Accepting help is its own kind of strength. ~ Kiera Cass
A reader writes: My wife passed away in hospice five weeks ago. Since then I went home and had scant support from outside sources, to some degree by choice, and I've done everything mostly alone. Hospice people have called and sent literature, and I just couldn't accept my wife's death enough to respond. I was her caregiver and basically her nurse for years, without alot of outside help, it was all left up to us. I know she would have died much sooner if we both hadn't fought the powers that be to get her the treatment she needed and keep her out of the nursing homes. I wasn't going to do much with hospice, I was and am seeking counsling on my own though. Which should start in the next few weeks. I just happened to look up "grief" on the computer and yours is the first website I looked at.
I'm still filled with grief, so many unresolved issues to do with my wife. We were so much in love,we spent every possible minute together. I was with her holding her in my arms when she took her last breath.
This is my first one-to-one time that I've reached out. I need coping skills, can you help me?
My response: I'm so very sorry to learn of the death of your beloved wife, and I can only imagine how empty and lonely your life must seem without her physical presence here with you. Please accept my deepest condolences, and know that I am thinking of you.
Since this happened barely one month ago, it is not surprising to me that you're "still filled with grief" and searching for ways to cope with and manage it. At this very early point in your grief journey, I would expect that some days you would find it difficult even to get out of bed in the morning. Grief is like that ~ it can sap every ounce of energy you have and can knock you flat. It can also leave you feeling very isolated and alone.
From what you have said to me in your message, I get the impression that you are a very independent person who prefers to "go it alone" as much as possible. I would expect that for much of your life, that independent spirit has served you very well, and it is that spirit that will get you through this current crisis as well. I do want to encourage you, however, to become aware of and to take advantage of some the many grief resources that are available to you. Since your wife was with a hospice service, I assume you already know that their bereavement services are available at no charge to family members. Such services include educational materials, bimonthly newsletters, telephone contact, ongoing grief support groups, and individual bereavement counseling. As you've already discovered, there are lots of websites online offering information, comfort and support to those in mourning. I know you've already found my own Grief Healing website, and I hope you've spent some time exploring all the pages there. See also the titles I've listed here: Marty's Articles and here: Grief Bibliography ~ or check out the Grief and Bereavement section at your local library or corner bookstore, and take a look at the vast variety of books that have been written on this important subject. Such writings will give you an idea of what normal grief looks like (so you'll know what to expect in the weeks and months ahead, and will feel less crazy) and they will reassure you that although others have suffered the most devastating losses, they've all found different ways to make it through ~ and you will find your own way, too.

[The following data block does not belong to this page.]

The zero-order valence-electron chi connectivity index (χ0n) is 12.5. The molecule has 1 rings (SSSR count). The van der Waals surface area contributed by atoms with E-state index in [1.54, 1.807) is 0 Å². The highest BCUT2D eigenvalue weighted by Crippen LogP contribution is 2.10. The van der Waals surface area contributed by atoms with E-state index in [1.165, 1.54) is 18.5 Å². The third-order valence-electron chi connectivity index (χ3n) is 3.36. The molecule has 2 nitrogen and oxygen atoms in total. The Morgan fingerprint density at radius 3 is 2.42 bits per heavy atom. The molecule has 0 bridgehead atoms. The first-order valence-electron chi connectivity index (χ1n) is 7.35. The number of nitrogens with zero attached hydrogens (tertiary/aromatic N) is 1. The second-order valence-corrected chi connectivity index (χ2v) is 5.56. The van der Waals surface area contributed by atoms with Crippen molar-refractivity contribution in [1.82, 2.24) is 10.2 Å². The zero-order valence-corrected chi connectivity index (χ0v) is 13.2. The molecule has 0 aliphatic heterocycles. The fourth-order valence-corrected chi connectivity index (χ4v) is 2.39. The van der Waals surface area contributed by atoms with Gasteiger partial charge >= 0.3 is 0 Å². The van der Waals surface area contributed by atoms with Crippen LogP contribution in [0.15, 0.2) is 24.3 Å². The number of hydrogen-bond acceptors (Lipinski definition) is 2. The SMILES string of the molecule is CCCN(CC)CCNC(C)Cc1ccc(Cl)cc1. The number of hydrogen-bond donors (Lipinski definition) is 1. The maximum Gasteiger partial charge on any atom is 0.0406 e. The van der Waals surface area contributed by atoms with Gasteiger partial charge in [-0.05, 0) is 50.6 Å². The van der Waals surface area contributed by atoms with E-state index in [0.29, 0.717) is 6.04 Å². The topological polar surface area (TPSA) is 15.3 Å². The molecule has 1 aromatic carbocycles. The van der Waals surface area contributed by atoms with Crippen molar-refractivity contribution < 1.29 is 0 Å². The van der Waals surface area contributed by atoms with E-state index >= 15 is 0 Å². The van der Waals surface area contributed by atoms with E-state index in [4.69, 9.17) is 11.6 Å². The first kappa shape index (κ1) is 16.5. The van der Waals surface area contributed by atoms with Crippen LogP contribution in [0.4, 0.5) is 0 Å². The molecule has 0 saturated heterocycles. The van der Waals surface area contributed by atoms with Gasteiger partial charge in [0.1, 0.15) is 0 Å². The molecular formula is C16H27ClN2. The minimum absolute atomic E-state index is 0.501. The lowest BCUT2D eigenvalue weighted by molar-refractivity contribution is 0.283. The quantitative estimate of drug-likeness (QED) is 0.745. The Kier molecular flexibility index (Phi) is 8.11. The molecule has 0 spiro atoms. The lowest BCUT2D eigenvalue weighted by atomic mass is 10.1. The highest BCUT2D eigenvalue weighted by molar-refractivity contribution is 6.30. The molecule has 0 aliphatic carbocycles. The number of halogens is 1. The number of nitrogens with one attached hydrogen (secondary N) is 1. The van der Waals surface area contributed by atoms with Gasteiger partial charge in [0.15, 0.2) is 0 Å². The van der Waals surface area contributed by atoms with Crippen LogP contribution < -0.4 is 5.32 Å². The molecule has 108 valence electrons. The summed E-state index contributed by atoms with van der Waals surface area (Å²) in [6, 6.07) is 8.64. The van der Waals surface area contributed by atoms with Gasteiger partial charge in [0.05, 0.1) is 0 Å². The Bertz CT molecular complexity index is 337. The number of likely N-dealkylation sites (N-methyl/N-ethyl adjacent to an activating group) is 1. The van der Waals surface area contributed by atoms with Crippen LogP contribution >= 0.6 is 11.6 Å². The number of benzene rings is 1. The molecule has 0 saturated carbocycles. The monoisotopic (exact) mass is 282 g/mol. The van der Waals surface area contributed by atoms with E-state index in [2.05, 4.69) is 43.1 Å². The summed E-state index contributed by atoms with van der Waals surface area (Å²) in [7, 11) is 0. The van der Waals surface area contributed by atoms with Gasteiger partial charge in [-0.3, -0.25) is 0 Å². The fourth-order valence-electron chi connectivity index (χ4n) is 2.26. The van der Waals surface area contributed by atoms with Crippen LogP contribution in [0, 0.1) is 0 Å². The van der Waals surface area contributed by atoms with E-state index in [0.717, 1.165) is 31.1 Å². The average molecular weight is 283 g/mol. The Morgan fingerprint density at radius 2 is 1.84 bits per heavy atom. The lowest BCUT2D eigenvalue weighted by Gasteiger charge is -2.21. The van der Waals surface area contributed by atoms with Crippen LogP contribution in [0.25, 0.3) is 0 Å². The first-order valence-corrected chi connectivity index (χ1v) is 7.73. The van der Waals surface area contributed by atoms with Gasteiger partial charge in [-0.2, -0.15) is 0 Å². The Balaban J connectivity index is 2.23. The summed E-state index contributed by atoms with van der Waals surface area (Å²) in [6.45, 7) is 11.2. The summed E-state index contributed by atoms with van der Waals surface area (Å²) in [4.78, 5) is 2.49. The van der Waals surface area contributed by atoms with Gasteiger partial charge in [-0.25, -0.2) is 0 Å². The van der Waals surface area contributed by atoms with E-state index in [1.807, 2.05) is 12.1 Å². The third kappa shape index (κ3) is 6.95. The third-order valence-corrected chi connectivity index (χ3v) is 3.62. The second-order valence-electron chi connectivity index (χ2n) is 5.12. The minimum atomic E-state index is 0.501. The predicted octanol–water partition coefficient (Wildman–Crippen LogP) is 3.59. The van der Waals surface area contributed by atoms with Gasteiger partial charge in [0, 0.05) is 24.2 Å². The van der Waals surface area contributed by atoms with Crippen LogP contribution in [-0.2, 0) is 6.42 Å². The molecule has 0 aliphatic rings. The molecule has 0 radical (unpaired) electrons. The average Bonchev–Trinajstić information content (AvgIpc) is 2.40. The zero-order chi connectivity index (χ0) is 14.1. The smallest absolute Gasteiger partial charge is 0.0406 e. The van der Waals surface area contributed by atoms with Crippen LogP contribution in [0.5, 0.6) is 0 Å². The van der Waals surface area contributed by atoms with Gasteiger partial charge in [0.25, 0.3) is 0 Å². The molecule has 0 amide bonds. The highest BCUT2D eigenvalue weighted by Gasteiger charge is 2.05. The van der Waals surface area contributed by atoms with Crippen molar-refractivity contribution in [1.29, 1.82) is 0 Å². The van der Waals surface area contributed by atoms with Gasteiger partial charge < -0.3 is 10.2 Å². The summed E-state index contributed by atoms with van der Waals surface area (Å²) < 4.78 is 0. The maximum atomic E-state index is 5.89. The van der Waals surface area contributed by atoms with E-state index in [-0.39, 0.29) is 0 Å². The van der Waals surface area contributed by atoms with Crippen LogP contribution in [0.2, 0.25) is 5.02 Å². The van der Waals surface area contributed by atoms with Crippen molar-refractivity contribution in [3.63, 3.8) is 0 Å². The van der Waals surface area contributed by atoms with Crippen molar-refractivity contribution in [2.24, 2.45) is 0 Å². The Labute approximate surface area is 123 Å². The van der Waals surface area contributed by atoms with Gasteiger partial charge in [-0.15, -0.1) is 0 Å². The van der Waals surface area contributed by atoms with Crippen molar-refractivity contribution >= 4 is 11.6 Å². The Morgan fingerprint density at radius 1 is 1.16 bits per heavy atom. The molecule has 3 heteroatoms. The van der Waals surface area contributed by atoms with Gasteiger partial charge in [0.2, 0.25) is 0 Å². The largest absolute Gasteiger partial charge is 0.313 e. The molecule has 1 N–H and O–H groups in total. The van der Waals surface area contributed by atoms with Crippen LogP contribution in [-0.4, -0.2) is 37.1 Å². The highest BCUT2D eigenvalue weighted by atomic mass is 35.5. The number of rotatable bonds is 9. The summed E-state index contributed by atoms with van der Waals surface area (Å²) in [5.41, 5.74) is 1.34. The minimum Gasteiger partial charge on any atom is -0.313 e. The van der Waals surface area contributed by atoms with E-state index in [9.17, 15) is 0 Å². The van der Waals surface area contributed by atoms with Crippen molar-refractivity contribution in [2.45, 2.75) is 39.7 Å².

I don't know what, if any, support you have from family, friends, neighbors and co-workers, but the sad fact is that oftentimes others are done listening to us long before we are finished with our need to talk about our losses. So I also suggest that you consider the support you'll find through our online Grief Healing Discussion Groups. There you will find the ease of being able to communicate with others on your own computer, in the privacy and comfort of your own home, at times that are convenient for you ~ as well as the safety and security that a user name and password of your own choosing will afford you.
Grieving is hard work, but I want you to know that you do not have to bear this burden all by yourself. You've already reached out by writing to me, and I hope you will continue to reach out to others. No one can take your pain away at this sad and difficult time, but we certainly can be here for you and offer you our support as you move along on your own grief journey. You are not alone and you are not lost. You are responding in a normal way to the death of the person you loved most in this world. You are experiencing sheer, raw grief. This is what it feels like. Grief is hard ~ it is the hardest work you will ever do. Please don't try to do it all by yourself.
Afterword: I want to say thank you for responding to my e-mail. You are so right about people not wanting to listen. My family were kinda supportive to a degree and then they just shyed away, all from afar anyway of course. I have never by choice been a loner or indepentdent, but, my wife and I made a wonderful team, and as she started to get sick all of our family and freinds just distanced themselves or went away. So it became just her and I. She started to get sick 7 years ago, we fought the illness, the doctors, the nursing homes, and the struggle to just be able to keep our home and food. Now it's just me and yes I'm very lonely. I'm a very loyal person and to be alone is just unbearable and I am having trouble doing simple things. I always had her to turn to to help me through anything, I feel just like half of my person is missing. Still, I would like to think you're right about getting through this, and if someone from hospice wants to call me it's ok.
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